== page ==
Balch says an example of good maintenance combined with some driver TLC is veteran driver Carolyn Mabee and her 1996 Kenworth named “Lily.”

“Carolyn’s been with us about 13 years,” Balch says, “and her truck has over a million miles on it. Sure, it’s been rebuilt and refitted, but it’s still on the road. Joel once bought a new truck for Carolyn, but she preferred her old one and got it back.”

Good Drivers, Safety, and Compliance – the New Normal

Like many other trucking companies, Joel Olson Trucking is always on the look out for good drivers. “Between Vancouver and Longview we probably have seven trucks sitting because we can’t find drivers,” Joel says. “There’s a shortage, but everybody’s confronted with that same problem. We get a lot of applicants, but we’re pretty strict on who we hire.”

The company puts a lot of work into finding the right drivers. The process can take up to two weeks. “There aren’t many “good” drivers out there,” says Darin.

Accordingly, the company puts a lot of time and effort into finding the right driver. “We have a pretty thick employment packet,” Joel says, adding, “It takes a while to fill out, and we don’t let the applicant take it home. We want to talk to them after they fill it out.”

From start to finish, the hiring process can take up to two weeks once a prospect comes through the door. The company has to follow all the Federal Motor Carrier requirements, pull the prospect’s MVR, and drug test the prospect. After that, the prospect takes a drive test and, finally, spends one to three days training with one of Olson’s senior drivers before the company makes the decision to hire.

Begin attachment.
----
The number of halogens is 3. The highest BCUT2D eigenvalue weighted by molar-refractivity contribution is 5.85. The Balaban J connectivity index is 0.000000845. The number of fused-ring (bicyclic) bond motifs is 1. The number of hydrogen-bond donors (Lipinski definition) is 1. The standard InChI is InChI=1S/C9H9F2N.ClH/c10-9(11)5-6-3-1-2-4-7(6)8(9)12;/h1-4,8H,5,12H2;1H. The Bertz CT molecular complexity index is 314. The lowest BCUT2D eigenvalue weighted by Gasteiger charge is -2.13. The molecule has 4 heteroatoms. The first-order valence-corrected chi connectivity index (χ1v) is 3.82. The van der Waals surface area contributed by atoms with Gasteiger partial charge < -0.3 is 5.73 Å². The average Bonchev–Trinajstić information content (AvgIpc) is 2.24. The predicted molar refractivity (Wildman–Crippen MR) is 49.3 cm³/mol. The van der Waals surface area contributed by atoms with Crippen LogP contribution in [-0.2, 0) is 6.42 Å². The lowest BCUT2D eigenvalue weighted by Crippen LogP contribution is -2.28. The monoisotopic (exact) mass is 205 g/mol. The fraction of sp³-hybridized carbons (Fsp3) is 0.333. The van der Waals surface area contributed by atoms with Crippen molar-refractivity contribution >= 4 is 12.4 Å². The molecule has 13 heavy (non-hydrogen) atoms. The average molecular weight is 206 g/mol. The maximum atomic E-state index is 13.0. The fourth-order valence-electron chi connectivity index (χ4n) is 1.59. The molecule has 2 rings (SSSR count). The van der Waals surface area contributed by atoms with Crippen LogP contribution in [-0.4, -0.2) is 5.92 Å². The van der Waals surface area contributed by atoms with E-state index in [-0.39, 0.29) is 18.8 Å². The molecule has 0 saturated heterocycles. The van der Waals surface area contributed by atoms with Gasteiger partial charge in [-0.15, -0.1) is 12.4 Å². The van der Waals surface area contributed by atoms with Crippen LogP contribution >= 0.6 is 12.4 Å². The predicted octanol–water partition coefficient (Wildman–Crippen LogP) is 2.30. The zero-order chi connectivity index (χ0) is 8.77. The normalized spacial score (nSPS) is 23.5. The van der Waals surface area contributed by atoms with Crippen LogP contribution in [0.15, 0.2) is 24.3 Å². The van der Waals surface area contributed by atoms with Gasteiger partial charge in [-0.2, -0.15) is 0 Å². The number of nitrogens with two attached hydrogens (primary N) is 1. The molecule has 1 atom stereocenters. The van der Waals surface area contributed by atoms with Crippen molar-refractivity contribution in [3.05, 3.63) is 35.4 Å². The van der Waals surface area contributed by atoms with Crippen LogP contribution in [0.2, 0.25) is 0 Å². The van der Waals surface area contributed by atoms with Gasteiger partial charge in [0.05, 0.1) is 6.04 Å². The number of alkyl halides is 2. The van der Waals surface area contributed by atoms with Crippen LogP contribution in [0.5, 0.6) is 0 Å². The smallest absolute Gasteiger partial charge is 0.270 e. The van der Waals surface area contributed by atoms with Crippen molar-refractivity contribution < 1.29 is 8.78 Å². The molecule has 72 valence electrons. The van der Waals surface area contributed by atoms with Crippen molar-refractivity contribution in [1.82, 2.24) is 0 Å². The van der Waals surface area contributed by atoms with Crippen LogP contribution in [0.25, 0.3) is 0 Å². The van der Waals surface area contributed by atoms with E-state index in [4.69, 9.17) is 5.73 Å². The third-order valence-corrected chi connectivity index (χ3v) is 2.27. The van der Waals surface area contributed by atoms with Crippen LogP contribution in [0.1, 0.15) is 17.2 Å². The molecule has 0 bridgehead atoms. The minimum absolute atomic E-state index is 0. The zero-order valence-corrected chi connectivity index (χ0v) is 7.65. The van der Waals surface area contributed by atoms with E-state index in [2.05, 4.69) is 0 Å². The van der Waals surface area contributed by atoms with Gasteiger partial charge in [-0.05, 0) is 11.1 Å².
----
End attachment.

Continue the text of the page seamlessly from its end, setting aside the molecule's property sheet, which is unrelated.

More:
“There aren’t many “good” drivers out there,” Darin says. “We’re doing ourselves and everybody else a disservice if we take on a sub-par guy. The last thing we want to do is have somebody out there in over their head and have an accident.”

Another aspect of the trucking industry is the new world of electronic driving logs and GPS tracking systems to comply with stringent state and federal regulations. Electronic reporting of driving logs is set to become mandatory in 2016.

Recently, Joel Olson Trucking brought Susan Reszczynski on board as the company’s safety and compliance manager. Susan’s experience and deep understanding of compliance requirements and safety standards will help pave the way for running a smoother operation. She will also be part of a new consulting team that will offer its expertise to other companies in the business.

“A lot of these smaller companies aren’t in compliance, and they need to get on board or they’ll be in a world of hurt,” Joel says. “We’ve already talked to a few of our competitors. A lot of loggers, ones with five or six trucks, have expressed an interest in coming down and taking a few classes from Susan. They don’t want to mess with this kind of stuff. You can’t fly under the radar anymore. You’ve got to play by the rules.”